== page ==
It’s OK not to be OK: why we need to embrace sadness | Johanna Leggatt

I don’t suggest depression isn’t a serious health problem or that it shouldn’t be professionally treated. But we should distinguish it from ordinary sadness

I have never suffered from a depressive episode. I’ve never thought of harming myself or been suicidal, nor have I been afflicted with any serious form of anxiety.

Don’t get me wrong, my mind, like most people’s, is a confounding and mysterious place, but it’s also predictable in its mix of competing thoughts, grand ambitions and impractical whims. It doesn’t agitate or disturb, and there is no sense of an internal army of despair being held back at the gate.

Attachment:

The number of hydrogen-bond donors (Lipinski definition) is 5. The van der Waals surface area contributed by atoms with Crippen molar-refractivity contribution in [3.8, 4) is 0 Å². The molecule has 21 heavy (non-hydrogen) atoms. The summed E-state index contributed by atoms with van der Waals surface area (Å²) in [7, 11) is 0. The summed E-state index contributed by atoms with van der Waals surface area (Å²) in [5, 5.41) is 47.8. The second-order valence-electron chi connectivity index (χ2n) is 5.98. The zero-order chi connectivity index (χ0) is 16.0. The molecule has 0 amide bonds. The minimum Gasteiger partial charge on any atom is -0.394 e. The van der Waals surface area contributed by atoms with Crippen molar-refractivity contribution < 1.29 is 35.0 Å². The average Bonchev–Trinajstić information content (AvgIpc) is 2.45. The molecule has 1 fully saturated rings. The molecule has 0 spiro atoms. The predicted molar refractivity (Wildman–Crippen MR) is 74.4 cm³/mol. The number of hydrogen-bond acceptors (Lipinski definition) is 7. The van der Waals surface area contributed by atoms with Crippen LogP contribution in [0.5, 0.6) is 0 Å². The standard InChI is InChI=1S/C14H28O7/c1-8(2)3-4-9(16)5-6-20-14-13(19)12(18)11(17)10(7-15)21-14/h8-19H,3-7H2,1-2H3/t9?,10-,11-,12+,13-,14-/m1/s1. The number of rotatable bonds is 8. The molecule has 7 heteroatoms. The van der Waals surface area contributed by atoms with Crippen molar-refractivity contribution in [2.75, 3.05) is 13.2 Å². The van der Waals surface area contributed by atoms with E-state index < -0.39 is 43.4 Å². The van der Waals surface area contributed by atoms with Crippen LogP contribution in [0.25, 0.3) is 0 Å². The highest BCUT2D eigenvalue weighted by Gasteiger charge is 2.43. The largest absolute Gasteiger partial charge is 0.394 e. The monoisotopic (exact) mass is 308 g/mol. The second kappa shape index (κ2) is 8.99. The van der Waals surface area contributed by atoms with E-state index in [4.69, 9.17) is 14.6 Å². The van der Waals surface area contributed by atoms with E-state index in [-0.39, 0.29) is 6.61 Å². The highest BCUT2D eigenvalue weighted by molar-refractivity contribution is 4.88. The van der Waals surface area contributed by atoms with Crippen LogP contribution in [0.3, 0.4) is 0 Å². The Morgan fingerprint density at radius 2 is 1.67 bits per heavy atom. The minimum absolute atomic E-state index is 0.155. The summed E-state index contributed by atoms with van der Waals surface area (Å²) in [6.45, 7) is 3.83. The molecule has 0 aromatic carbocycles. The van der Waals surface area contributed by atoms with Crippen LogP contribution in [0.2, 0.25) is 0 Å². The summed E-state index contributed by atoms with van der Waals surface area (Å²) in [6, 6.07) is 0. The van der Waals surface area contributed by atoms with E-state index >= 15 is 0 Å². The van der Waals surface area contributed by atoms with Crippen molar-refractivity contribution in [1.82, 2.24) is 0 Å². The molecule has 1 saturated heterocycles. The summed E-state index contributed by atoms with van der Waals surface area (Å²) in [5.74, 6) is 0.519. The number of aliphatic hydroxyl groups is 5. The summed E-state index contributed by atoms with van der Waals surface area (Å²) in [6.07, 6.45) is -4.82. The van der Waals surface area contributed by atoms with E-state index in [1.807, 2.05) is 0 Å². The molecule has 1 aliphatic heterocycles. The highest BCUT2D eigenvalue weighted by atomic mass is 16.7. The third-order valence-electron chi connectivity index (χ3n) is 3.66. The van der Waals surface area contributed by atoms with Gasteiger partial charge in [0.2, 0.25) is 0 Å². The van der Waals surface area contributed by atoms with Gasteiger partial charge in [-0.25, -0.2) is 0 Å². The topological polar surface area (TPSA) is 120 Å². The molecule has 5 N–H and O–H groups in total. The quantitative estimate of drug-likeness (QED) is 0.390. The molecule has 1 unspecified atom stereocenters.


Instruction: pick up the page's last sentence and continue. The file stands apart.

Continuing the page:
Related: There’s a formula for happiness, but will it make our world a better place? | Gaby Hinsliff

Related: Have I got depression? You asked Google – here’s the answer | Jay Watts

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This post was syndicated from Health | The Guardian. Click here to read the full text on the original website.

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